In the interbank market for overnight loans, banks sometimes trade below the central bank's deposit rate. This act is puzzling, as it seems to miss exploiting opportunities for arbitrage. In particular, why do banks lend to other banks, exposing themselves to counterparty risk, when they could earn a higher rate by depositing the balances at a risk-free central bank?

This paper provides a theory to explain this anomaly. In the presence of market frictions, banks are motivated to build long-term relationships with each other to save the costs of searching for new partners every day. In this setting, lenders may sometimes cut the lending rate in the short run to keep their long-term relationship going. This relationship premium helps explain why some banks trade below the central bank's deposit rate, especially when they have a lot of liquidity.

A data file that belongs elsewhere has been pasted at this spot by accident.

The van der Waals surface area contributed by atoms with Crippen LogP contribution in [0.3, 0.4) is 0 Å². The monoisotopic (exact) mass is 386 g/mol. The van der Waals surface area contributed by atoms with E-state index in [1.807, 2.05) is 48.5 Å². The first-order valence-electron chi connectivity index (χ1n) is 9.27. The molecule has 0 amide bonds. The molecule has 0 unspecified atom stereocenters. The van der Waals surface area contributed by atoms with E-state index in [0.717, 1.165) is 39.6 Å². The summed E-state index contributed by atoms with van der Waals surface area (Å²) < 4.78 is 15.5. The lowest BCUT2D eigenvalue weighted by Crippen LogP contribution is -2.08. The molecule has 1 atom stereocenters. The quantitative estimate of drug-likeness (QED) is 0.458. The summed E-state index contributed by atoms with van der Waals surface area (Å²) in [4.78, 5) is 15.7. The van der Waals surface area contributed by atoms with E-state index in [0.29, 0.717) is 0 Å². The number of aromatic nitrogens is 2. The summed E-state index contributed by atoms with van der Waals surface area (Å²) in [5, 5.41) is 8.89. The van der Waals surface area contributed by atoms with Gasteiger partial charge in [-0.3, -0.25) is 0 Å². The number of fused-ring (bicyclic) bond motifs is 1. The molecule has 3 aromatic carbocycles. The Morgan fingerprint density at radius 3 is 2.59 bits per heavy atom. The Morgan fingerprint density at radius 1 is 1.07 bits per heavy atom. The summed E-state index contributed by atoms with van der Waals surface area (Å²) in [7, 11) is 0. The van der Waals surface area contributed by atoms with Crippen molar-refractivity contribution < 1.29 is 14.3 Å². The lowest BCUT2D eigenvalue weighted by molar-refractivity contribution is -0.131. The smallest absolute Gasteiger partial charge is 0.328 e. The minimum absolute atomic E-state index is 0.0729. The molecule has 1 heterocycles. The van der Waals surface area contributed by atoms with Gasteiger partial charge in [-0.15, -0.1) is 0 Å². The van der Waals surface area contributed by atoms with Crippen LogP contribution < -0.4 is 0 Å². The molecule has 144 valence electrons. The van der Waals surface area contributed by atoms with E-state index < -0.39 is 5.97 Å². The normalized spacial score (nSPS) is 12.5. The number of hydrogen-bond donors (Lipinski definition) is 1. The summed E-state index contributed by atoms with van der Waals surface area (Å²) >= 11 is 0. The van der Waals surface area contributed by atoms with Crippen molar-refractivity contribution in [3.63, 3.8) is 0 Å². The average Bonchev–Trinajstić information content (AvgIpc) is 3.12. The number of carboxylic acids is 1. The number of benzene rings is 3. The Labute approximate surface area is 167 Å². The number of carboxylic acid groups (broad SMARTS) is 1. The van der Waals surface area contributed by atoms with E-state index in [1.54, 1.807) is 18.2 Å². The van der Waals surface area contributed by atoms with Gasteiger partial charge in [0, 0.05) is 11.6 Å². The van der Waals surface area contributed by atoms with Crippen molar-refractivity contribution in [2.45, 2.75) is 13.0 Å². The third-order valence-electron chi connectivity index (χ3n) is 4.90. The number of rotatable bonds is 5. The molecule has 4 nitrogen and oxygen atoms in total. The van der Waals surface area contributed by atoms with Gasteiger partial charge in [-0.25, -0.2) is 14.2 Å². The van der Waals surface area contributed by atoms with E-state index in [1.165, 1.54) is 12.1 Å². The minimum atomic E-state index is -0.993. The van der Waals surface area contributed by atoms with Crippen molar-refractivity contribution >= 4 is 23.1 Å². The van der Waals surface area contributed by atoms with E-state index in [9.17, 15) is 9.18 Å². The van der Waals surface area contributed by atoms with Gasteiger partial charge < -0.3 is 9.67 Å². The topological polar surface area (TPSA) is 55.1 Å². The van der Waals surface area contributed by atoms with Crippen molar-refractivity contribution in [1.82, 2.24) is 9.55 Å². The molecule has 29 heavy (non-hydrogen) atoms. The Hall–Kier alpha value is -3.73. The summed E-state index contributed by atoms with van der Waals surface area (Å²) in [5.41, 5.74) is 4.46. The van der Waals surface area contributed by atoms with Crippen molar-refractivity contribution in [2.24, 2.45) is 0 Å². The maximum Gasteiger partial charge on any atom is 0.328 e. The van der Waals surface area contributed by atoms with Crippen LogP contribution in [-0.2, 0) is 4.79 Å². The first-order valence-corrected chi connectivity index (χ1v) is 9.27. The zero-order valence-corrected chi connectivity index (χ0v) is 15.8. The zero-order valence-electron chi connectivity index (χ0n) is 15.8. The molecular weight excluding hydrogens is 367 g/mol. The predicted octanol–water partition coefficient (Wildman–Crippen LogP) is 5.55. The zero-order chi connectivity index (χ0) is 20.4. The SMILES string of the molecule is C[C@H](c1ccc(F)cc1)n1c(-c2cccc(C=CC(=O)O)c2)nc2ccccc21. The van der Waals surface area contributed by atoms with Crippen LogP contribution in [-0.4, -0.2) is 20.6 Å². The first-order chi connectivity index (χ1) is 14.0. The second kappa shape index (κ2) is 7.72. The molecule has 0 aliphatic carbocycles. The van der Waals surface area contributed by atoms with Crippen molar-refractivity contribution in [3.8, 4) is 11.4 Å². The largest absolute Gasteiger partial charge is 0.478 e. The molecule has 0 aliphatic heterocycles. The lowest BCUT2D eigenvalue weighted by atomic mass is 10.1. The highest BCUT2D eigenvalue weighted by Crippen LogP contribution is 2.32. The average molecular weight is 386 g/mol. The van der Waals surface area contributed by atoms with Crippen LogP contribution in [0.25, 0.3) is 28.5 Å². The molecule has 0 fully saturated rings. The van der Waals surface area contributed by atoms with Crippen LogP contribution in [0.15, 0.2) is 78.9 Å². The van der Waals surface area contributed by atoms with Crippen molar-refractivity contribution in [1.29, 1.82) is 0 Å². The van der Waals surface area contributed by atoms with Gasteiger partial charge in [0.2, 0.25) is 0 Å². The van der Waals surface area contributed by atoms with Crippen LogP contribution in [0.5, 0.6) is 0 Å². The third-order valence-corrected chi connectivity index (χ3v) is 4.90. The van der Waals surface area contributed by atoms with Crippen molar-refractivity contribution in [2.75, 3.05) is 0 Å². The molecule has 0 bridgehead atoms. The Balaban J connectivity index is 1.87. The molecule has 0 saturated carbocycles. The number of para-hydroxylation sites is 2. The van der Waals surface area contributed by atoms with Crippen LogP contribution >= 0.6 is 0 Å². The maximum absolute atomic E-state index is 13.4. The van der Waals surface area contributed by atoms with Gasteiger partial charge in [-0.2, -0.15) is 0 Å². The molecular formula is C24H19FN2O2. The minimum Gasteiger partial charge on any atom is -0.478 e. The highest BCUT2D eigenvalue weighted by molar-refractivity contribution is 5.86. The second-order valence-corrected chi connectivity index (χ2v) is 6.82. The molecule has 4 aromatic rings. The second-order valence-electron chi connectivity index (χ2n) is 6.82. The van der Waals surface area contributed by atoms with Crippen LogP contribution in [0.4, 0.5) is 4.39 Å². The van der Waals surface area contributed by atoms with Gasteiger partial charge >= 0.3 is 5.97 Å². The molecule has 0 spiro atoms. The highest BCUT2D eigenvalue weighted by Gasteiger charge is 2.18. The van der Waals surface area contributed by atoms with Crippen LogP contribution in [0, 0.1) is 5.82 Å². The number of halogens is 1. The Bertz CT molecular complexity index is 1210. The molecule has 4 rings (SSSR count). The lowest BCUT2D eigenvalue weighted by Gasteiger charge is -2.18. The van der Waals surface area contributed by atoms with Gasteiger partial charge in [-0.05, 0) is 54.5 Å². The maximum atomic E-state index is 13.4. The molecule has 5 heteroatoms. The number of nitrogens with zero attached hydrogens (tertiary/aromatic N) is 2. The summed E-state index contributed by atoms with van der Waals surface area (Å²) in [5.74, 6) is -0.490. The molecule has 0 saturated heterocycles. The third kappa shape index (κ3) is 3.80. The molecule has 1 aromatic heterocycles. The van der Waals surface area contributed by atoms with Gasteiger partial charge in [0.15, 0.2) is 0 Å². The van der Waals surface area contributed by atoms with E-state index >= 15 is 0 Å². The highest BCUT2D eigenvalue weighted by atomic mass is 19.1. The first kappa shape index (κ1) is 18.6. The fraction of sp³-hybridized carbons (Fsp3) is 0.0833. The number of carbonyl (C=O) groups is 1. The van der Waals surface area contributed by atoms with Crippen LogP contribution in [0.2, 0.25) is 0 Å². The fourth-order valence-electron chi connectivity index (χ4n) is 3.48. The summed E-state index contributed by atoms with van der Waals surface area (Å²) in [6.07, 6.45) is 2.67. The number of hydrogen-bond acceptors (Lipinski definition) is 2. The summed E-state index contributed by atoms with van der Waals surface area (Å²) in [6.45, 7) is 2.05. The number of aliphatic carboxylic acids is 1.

The model also helps us understand how monetary policy affects the network structure of the interbank market and the way this market functions. In a recently published updated version of this paper, we use a calibrated version of the model to study interbank trades in the Euro area.